PHENOMENON: From time to time, the subject of organ trafficking comes up in the media. But according to many people, the trade in human organs is an urban myth.
GLEN: I can tell you that those people are deluded! There is an enormous and growing trade in human organs, especially those of teenagers. There are many cases where children are sold purely for their organs.
PHENOMENON: But the consensus among many medical professionals is that organs removed from victims cannot be kept viable long enough to be useful.
GLEN: The point they are missing is that some adults and teens are enslaved and kept alive specifically to provide organs as and when the demand arises. Organs fetch enormous premiums on the black market. Major organized crime entities involved in organ trafficking use highly-sophisticated facilties and physicians who understand the requirements for keeping transplant organs viable. Most people just don’t understand the sophistication of organized crime today; they have vast financial resources and technical know-how.
PHENOMENON: This is truly awful! So they basically murder people—kids—on demand for their organs.
GLEN: Yes. This is no urban myth, and those who believe it is perpetrate by their denial untold damage to the potential victims. It’s becoming more pervasive all the time, again because of the enormous profits involved.
PHENOMENON: How did you first become exposed to this issue, and how did you get started in your work in trying to help kids, and in the fight against child trafficking and exploitation?
GLEN: My work as a documentary photographer had taken me over the years into a variety of interesting locations and cultures around the world. I was doing an inordinate amount of traveling at the time. From 1998 to 2006, for example, I made over ninety-four flights in and out of Southeast Asian countries, using Bangkok in Thailand as a hub from which to branch out into India, Nepal, China, Laos, Cambodia, Vietnam, and Burma. Initially, my interests were purely of a geographical nature, and I focused primarily on fascinating peoples and the environments in which they lived. Because of a long-standing love of high mountains, I spent a good amount of time in the Himalayas, and became especially fond of the tough little Sherpas, many of whom have become good friends. It was in late 1998, while on one of my trips to Katmandu, Nepal, that I became aware of an extraordinary woman called Anurhada Koirala who runs a shelter for children—mostly girls—rescued from the bonds of prostitution in India. I thought this would make an interesting documentary film, and arranged to visit her shelter along with another cameraman, and a television producer.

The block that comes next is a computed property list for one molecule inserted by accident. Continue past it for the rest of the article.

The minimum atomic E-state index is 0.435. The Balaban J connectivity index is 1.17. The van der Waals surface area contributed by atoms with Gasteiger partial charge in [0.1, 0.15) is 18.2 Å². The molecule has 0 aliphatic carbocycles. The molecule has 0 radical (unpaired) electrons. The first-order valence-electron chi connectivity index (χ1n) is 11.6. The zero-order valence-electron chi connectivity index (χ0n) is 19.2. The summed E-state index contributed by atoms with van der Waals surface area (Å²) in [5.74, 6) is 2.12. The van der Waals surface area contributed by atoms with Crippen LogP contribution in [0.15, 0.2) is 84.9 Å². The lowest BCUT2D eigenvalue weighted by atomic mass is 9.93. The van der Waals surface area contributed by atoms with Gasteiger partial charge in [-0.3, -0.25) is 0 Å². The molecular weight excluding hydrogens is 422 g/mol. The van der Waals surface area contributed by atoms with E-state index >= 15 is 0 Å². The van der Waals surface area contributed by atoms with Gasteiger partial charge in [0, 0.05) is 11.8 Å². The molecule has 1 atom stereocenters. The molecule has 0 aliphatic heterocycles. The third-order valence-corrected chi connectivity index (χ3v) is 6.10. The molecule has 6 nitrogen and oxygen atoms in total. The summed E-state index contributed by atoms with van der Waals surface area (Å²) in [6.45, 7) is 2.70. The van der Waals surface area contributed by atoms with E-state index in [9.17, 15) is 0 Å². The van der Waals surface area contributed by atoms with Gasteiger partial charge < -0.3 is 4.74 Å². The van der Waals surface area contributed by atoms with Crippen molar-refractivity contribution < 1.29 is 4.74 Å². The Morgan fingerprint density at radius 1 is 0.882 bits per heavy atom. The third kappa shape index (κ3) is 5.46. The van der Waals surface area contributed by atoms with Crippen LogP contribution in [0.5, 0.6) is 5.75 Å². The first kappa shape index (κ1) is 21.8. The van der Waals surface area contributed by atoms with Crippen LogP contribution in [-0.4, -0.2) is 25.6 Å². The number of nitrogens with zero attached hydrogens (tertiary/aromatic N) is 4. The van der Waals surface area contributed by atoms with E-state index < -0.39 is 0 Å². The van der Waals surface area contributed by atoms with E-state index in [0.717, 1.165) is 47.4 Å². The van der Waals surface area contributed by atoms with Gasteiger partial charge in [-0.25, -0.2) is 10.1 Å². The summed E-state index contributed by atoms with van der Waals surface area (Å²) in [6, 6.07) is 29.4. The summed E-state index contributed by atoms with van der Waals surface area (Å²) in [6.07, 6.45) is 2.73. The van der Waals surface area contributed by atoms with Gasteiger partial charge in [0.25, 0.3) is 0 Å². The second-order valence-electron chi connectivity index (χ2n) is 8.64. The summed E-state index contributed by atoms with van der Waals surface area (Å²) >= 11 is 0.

Although I had been aware of the issue of child exploitation during my travels in Asia, the abhorrent reality of what we saw jarred me into an emotional turmoil. Photojournalists see some horrifying things in the course of their work. But what we encountered in that Katmandu shelter can only be described as appalling, for here were dozens of young girls—many of them mere children—who had been brutalized, raped, and sexually exploited and, despite having been rescued from such depravity, were now facing severe psychological scarring, malnutrition, and in many cases death itself from terminal diseases such as AIDS, advanced tuberculosis, and hepatitis. And while some of these children can be rehabilitated (and in some cases returned to their parents), most are shunned as pariahs by their own families in cultures dominated by religious or tribal mores.